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Fishes of Yosemite National Park (1941, 1948) by Willis A. Evans and Orthello L. Wallis


Salmo trutta fario Linnaeus

Originally a native of European waters, this trout was introduced into this country during the early days of American fish culture. It has also been called the Loch Leven trout, after a form brought to America from Scotland. However, Dr. Card L. Hubbs, along with other leaders in this field, has concluded that the differences between the two are insufficient to separate the two as individual species. Thus all may be correctly termed brown trout. This trout spawns in the fall, while it will be recalled that the rainbow spawns in the spring.

Its general coloration is brownish yellow with the sides covered by many large dark spots, often very black, with a few red ones intermingled. In the young, the black spots have no white ring and red spots are prevalent along the sides. With increasing age these crimson dots turn dark brown or almost black and a lighter colored ring surrounds most of the dark spots like a halo. A simple rule to remember is the brown trout is the only trout with both black and red spots on its sides.

In the slower, warmer waters of the lower reaches of our larger streams, generally below 7,000 or 8,000 feet, the brown trout has obtained the upper hand in competition with the native rainbow trout. During the summer of 1948, investigations disclosed that in Yosemite Valley where the rainbow trout once was dominant, brown trout are now abundant. In the riffles and faster waters of the Merced canyon below the Valley rainbow trout were more prominent.

The brown trout is generally considered to be more predaceous than the rainbow trout. It has a tendency to become “educated” to resist the tempting offerings of anglers much more rapidly than the rainbow. For this reason, brown trout are often able to persist and maintain themselves in waters where rainbow trout have long been caught out.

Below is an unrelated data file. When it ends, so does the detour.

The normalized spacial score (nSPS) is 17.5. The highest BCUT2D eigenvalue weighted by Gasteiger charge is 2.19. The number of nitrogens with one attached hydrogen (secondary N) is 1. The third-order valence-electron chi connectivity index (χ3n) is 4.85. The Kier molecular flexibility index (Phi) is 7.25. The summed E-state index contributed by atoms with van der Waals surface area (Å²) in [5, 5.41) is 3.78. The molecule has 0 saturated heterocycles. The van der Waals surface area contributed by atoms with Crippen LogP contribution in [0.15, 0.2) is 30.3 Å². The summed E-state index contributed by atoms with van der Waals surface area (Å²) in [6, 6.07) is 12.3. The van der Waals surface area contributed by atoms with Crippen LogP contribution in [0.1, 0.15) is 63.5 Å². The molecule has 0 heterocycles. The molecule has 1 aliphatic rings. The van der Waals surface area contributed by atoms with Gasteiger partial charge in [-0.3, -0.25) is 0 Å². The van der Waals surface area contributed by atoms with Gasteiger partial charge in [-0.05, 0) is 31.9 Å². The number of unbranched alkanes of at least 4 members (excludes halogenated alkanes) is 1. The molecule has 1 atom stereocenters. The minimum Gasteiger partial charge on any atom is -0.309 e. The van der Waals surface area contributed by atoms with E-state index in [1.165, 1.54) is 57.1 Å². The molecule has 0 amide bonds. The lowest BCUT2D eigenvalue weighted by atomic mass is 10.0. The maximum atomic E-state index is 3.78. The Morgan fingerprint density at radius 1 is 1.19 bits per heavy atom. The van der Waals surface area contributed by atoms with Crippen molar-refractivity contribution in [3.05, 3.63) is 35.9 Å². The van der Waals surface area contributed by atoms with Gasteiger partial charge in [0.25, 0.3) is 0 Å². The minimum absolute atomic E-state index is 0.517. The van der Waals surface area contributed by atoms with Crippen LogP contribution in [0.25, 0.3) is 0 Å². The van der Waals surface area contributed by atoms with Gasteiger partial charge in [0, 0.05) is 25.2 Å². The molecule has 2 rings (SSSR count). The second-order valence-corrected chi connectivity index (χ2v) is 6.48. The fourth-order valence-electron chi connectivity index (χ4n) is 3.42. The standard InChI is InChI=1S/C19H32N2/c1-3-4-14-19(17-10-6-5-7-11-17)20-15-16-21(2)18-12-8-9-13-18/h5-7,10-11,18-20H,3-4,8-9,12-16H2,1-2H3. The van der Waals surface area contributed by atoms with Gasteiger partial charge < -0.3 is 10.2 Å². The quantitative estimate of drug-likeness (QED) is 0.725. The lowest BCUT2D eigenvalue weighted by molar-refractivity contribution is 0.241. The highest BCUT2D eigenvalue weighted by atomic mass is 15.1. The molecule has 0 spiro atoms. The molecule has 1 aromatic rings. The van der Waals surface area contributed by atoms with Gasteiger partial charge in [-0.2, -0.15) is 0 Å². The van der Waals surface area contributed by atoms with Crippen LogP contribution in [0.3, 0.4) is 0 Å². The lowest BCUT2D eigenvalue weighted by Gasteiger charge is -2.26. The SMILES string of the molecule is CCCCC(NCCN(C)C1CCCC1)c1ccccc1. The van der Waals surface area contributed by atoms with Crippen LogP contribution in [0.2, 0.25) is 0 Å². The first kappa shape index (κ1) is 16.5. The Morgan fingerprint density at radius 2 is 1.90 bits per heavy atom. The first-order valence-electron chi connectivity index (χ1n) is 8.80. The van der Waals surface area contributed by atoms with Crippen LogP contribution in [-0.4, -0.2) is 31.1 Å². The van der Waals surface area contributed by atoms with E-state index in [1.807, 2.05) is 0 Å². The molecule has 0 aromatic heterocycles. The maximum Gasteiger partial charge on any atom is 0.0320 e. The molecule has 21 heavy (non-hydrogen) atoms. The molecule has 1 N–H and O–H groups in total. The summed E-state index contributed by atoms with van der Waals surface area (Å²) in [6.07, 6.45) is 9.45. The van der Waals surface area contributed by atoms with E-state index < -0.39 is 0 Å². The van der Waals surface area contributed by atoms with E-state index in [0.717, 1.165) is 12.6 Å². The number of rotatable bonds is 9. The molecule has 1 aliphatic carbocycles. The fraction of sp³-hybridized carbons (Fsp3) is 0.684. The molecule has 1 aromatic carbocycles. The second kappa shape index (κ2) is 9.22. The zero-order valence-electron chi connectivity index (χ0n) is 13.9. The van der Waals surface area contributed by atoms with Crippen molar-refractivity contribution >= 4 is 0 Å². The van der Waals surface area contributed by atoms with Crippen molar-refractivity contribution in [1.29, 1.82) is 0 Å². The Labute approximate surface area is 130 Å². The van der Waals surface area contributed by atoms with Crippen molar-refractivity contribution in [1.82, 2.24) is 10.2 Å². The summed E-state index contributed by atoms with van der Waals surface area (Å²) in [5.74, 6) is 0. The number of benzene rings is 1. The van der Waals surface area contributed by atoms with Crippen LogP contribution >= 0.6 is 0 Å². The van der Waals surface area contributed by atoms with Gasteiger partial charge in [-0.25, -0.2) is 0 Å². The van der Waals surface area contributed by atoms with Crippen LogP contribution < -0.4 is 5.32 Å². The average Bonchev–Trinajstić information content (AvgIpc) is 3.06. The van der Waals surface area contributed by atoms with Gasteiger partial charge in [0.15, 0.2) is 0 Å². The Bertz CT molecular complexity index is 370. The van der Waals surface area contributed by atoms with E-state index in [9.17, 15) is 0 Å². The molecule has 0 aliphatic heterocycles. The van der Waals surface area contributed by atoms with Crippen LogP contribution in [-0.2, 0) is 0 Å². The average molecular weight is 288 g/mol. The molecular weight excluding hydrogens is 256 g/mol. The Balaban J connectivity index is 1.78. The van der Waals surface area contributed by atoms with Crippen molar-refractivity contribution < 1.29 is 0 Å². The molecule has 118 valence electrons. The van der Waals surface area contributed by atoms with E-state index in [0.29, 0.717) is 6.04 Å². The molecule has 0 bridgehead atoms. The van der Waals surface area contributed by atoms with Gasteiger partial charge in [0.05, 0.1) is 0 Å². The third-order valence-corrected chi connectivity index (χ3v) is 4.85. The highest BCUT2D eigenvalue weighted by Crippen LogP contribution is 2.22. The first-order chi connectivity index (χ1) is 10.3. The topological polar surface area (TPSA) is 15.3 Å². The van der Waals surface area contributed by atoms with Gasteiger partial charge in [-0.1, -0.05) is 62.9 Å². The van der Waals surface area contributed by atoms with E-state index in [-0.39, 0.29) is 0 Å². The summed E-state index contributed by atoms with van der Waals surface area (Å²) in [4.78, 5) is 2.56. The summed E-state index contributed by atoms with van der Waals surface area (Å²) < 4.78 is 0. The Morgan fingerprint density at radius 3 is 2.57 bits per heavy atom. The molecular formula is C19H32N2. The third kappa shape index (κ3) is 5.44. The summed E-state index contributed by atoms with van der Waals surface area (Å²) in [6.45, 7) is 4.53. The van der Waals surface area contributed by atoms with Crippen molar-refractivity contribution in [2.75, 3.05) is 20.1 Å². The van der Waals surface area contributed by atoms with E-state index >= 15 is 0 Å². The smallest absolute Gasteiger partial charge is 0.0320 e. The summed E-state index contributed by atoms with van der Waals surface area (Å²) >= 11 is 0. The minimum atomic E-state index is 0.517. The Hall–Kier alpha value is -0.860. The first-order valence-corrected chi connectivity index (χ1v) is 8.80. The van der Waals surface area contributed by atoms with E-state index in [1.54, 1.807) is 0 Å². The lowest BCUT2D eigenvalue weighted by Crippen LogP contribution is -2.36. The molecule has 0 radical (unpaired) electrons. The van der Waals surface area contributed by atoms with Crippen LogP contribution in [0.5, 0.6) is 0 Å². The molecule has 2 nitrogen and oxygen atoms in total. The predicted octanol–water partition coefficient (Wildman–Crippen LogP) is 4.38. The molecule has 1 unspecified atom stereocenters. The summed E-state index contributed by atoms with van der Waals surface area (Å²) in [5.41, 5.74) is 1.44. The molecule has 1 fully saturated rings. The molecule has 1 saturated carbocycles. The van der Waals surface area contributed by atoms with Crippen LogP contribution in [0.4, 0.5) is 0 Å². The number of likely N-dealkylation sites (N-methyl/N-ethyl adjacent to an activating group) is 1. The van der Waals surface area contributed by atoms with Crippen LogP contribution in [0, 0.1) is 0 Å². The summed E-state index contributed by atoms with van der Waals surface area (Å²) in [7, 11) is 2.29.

The larger brown trout are difficult to catch and are a match for the best of anglers. They seldom rise well to flies and tend to be bottom feeders. Of course, such “whoppers” are always the cause of much “tall” story telling among anglers.

Specimens up to seven and eight pounds are occasionally taken during the summer in the larger pools and rarely even larger ones are caught in Yosemite. The largest one on record from the park was caught by Mr. F. Hatch in the Merced river near the El Capitan meadow on July 17, 1932. This record fish was a

BROWN TROUT—Courtesy California Fish and Game
[click to enlarge]
BROWN TROUT—Courtesy California Fish and Game.
female which measured 27 1/2 inches and weighed 12 pounds and 9 ounces. It was caught on a No. 6 hook with single gut leader and light tackle. For those who like to see a fish story some true it has been preserved in alcohol and is on exhibit at the Yosemite Museum in the Government Center.

Other record brown trout include the following:

9 pounds, 15 ounces. 28 1/4 inches. Merced River near Cascade Creek, lower Yosemite Valley. June 5, 1924. No. 4 hook baited with salmon eggs. U. N. Gilbo.

9 pounds, 3 ounces. 29 1/2 inches. inches. Merced River near Pohono bridge. June 5, 1924. Albert Skelton.

5 pounds, 14 ounces. 24 inches. Merced River. No. 6 hook baited with angle worm. Tune, 1932. Dick Noall.

The planting of brown trout in our high country where low water temperatures prevail has done more harm than good. They are not readily adaptable to cold water and do not compare in such environment with the native rainbow trout. At one time the brown trout was one of the most extensively stocked trout in California, as a whole. Now, according to Mr. L. E. Nixon, foreman at the Happy Isles hatchery, the national parks are the main areas in the state in which this species is planted. However, no brown trout will be reared in the Yosemite hatchery or planted within the park in the future. In the California hatcheries, at present, about one brown trout egg is hatched for every 38 rainbow trout eggs.

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